In cooperation with the German avant-garde record label Wergo, Goebel initialized the first audio CD series utilizing this new digital medium for Digital Music Digital in 1986. As producer, coordinator, digital audio editor, and editor-in-chief, he published in collaboration with Max Mathews and CCRMA Computer Music Currents, a 13-volume CD series focused mainly on computer music of the 1980s. The final volume, The Historical CD of Digital Sound Synthesis, is a collection of the very first computer-synthesized pieces from the late 1950s and early 1960s.
Between 1977 and 1990, Goebel's activities stretched between the United States and Europe. In 1977, he started in the field of computer music at Stanford University's Center for Computer Research in Music and Acoustics (CCRMA) with a two-year grant from the German Academic Exchange Service DAAD. As a visiting composer, he was a regular guest at CCRMA until 1990 and he initiated several major projects. In Europe, he worked as composer, teacher, instrument designer, curator, and musician. He was instrumental in furthering a basis for computer music in Germany, including at the Technical University in Berlin.
In the 1970s, Germany was the only country of the Western industrialized nations that did not have a center or studio for music with computers. This slowly changed in the 1980s. Goebel was at that time the only composer moving continuously between Silicon Valley and Germany trying to create a bridge between technical advances and the German contemporary music attitudes. In 1983, he conducted the first workshop for German composers at Stanford. His lectures on the topic of computer music were slowly accepted and he continuously strived to establish a German artistically-based approach to computer and music application. ZKM provided the basis for establishing a studio with international relevance.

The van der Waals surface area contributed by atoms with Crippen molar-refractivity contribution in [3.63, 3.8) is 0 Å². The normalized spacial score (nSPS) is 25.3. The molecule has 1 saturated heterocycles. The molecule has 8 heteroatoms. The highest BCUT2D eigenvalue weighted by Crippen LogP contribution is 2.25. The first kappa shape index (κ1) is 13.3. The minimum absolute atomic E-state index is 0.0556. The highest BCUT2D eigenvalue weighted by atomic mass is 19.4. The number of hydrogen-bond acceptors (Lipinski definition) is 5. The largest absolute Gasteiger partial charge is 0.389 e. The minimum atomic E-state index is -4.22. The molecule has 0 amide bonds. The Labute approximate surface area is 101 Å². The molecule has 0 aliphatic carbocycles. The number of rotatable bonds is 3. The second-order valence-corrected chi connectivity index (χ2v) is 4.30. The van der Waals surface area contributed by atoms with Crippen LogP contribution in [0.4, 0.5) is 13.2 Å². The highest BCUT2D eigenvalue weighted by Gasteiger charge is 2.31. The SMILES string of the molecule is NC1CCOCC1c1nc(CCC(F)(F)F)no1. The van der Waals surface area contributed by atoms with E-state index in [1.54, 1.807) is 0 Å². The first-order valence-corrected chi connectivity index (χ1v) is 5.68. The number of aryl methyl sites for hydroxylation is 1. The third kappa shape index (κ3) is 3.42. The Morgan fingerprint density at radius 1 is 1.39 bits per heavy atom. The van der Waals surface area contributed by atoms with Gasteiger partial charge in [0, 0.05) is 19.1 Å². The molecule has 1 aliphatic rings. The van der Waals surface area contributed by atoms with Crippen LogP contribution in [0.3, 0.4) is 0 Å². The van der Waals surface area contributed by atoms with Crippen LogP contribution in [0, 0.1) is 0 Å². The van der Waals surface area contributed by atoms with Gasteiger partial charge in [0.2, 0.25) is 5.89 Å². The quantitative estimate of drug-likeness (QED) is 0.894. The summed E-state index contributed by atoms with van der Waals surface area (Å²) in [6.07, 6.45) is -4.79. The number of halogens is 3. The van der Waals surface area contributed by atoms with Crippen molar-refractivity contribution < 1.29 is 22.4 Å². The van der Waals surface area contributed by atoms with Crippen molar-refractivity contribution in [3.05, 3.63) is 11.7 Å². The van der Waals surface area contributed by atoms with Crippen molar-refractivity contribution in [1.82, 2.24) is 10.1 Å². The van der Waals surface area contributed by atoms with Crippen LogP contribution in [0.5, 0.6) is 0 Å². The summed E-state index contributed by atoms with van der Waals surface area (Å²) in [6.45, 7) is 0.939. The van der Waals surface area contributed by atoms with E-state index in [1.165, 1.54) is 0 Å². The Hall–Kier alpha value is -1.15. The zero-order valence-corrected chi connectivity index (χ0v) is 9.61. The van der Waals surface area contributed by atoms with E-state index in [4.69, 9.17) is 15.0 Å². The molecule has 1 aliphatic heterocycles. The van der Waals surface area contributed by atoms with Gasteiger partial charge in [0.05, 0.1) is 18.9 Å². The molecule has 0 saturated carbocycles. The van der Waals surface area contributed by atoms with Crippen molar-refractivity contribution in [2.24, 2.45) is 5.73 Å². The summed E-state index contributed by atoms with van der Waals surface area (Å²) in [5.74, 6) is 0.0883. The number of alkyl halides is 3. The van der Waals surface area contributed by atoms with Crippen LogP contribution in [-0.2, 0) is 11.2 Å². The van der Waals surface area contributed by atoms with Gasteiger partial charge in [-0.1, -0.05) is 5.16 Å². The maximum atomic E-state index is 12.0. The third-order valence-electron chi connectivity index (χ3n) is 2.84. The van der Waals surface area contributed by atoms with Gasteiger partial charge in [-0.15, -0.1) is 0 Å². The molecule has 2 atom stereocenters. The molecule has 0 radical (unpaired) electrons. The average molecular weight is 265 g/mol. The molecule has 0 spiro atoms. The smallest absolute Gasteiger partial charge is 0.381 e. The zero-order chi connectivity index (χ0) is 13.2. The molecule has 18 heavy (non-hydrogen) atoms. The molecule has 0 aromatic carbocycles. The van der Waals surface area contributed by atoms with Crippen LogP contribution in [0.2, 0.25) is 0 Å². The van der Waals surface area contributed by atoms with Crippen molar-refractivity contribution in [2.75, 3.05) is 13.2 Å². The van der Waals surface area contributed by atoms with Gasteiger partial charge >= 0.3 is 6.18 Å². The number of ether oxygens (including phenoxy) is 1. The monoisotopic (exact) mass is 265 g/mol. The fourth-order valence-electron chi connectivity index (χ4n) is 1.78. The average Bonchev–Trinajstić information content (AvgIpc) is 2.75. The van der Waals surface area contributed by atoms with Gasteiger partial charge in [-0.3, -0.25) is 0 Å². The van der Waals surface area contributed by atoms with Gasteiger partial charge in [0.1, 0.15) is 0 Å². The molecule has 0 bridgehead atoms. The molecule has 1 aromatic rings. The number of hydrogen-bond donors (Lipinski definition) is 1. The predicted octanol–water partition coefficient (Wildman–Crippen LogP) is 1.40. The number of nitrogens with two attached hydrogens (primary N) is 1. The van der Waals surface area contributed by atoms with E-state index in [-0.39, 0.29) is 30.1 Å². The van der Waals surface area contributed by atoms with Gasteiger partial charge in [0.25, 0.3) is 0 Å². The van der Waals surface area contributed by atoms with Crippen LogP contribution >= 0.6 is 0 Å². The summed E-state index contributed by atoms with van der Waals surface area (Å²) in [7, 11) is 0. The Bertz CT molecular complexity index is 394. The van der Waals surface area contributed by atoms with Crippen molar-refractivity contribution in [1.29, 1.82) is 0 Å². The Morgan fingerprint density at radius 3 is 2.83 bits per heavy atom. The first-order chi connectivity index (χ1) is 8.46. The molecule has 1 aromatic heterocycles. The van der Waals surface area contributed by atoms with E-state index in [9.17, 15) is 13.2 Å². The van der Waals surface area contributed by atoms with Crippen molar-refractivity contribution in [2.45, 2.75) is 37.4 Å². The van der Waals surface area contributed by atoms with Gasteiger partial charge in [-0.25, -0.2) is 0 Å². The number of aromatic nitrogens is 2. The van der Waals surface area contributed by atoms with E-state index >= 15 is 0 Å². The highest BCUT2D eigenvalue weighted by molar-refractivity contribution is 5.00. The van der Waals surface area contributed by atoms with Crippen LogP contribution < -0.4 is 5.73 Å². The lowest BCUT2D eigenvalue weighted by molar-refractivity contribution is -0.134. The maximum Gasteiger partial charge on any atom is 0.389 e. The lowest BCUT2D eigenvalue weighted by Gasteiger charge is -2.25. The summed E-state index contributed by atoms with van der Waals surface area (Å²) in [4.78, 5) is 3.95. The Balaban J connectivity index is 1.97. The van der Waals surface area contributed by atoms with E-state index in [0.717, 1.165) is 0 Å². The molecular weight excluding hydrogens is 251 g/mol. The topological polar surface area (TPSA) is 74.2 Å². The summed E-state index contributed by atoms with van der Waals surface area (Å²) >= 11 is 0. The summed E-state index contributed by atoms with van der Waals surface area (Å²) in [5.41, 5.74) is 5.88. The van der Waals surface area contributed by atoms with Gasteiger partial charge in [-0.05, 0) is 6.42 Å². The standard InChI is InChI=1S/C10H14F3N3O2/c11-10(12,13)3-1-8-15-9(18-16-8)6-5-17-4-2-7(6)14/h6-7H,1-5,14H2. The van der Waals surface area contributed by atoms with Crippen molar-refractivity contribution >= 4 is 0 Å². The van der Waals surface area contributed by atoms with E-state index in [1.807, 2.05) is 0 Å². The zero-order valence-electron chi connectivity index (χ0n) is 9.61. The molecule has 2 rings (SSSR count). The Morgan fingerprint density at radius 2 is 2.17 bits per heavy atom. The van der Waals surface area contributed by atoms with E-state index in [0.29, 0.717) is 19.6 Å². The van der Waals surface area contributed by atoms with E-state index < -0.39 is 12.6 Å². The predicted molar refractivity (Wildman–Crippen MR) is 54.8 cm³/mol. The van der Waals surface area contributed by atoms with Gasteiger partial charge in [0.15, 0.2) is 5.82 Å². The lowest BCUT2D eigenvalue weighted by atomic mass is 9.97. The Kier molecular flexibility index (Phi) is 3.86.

While composing music with computers in the US, Goebel designed and constructed wood and metal instruments in Europe, including mallets with non-traditional tuning systems, a large walk-in organ pipe, etc. Between 1970 and 1990, he was active in the field of free improvisation with non-traditional instruments. As member of a group including his mentor Gunter Lege, Goebel conducted more than 450 workshops with free improvisation for students ranging from kindergarten to university age.
Goebel began teaching music at public schools and colleges at the age of 21 in very diverse environments. This included teaching computer music to professionals, free improvisation to children starting at the age of 3, adults up to 60+, and conservatory students. He also taught music theory, conducting, and interdisciplinary artistic production as professor at the University Hildesheim and worked intensively with children with disabilities.
In 1975, he began his work as a curator by establishing the Hohe-Ufer-Konzerte in Hannover, Germany. At that time, it was a major initiative to establish a platform for a program that integrated composition, improvisation, literature, theater, dance, and visual arts. He collaborated with Gunter Lege and Guenther Christmann. Goebel has since been active in programming and collaborating with festivals and institutions. In 1989, he was founding curator of ZKM's media-festival MultiMediale, initiating its artistic activities.
Having previously been a composer, Goebel wrote pieces for traditional instruments, his own instruments, computer synthesis, and the live and electronic environment of the experimental studio at the Strobel-Stiftung Freiburg. He collaborated in numerous intermedia projects and interdisciplinary performances with dancers, actors, architects, performance, and visual artists.
He continues to be involved worldwide in the intellectual exchange on art, science, and technology, pursuing the questions of political, cultural, educational, and aesthetic relevance of the field.